iCivics Shows Civic Education is a Bipartisan Issue

We have never done issue polling before to figure out our messaging and also advance our policy agenda. Brent and the Cygnal team were great guides and helped us get exactly what we needed out of the project and more.” — Louise Dubé, Executive Director, iCivics 


Civic education in America is lacking, mostly due to a lack of funding. At the time of the poll, the federal government spent roughly $50.00 per student on STEM and $0.05 per student on civic education. 

With the goal of influencing lawmakers that increased civic education funding is vital, iCivics sought to show that civic education in fact is a bipartisan issue on top of being very popular with voters. Key lawmakers needed to be shown that civic education has Republican support because some lawmakers had expressed concern that civic education could be a trojan horse for other education issues.


In order to provide data for both internal messaging and external persuasion/validation, Cygnal worked with iCivics to craft a national survey that showed there is strong support for civic education funding, with a particular emphasis on Republican voters and parents of K-12 students. With these oversample audiences, iCivics was able to determine initial support for civic education funding and then understand what messages grow that support overall – especially among key audiences. All of this needed to be accomplished in an unbiased way to prove credibly that civic education has salience and support.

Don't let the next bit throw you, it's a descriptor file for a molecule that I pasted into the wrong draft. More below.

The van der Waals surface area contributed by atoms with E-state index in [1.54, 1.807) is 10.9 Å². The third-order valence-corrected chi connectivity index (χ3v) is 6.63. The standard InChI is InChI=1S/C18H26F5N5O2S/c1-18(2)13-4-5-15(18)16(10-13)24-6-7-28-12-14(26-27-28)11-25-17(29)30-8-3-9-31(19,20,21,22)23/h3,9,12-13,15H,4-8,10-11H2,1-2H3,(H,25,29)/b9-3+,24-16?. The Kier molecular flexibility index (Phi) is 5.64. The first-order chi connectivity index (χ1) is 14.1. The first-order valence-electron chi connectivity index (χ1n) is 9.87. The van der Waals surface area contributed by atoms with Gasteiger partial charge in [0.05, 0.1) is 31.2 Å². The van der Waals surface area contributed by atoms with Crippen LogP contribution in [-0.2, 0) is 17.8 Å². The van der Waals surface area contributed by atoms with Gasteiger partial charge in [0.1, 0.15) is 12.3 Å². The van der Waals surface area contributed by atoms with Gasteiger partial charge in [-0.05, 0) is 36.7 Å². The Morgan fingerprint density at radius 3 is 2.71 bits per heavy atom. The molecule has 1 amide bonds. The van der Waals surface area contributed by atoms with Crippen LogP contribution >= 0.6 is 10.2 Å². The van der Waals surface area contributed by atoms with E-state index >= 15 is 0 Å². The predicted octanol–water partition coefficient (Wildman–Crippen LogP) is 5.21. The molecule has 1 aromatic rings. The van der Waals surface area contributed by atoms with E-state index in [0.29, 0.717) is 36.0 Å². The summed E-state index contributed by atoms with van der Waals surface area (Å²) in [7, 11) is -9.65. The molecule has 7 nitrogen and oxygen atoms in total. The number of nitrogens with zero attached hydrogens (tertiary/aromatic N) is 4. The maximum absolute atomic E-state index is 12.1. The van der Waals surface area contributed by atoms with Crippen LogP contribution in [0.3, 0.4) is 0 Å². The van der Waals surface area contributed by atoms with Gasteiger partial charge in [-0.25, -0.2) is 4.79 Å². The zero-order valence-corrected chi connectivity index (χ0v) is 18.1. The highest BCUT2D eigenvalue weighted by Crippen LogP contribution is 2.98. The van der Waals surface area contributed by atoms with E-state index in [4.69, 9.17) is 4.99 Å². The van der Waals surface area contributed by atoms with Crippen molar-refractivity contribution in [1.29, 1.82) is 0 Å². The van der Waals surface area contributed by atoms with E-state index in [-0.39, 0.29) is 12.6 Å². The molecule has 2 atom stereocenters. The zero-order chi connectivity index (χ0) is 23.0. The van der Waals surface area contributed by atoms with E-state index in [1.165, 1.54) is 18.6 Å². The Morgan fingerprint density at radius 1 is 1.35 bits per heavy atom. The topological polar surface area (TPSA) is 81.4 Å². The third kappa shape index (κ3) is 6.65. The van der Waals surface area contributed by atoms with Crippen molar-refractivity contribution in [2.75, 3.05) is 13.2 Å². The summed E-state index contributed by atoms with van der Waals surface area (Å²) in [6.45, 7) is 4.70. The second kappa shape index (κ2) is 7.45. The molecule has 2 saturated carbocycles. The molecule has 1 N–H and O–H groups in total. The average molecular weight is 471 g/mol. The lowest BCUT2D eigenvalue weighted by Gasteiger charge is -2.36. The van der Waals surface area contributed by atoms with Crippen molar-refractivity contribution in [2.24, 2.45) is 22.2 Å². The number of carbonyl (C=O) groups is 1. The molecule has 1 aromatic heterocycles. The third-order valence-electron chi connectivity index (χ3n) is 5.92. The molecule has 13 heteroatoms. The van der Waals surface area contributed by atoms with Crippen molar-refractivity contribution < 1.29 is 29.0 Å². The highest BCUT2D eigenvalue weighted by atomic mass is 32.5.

The data ended up showing broad support and desire for more funding, even among the groups of voters that members on the Hill said would be against the legislation. It was clear and compelling that emphasizing civic education and providing more funding is a winning political and policy issue.


Interviewing over 3,000 voters, Republican primary voters, and K-12 parents nationally provided a wide array of information for the many intended applications. The data was used for earned media, a nationally published op-ed, a major policy event at the Reagan Library, and conversations on the Hill that showed the indisputable fact that Americans across the political spectrum are behind civic education funding increases. In the end-of year omnibus bill that passed with bipartisan support, Congress appropriated $23 million in federal funding for civic education in FY23 (triple the $7.75 million from FY22 and raising the annual per student spending nearly 10x to just under $0.50).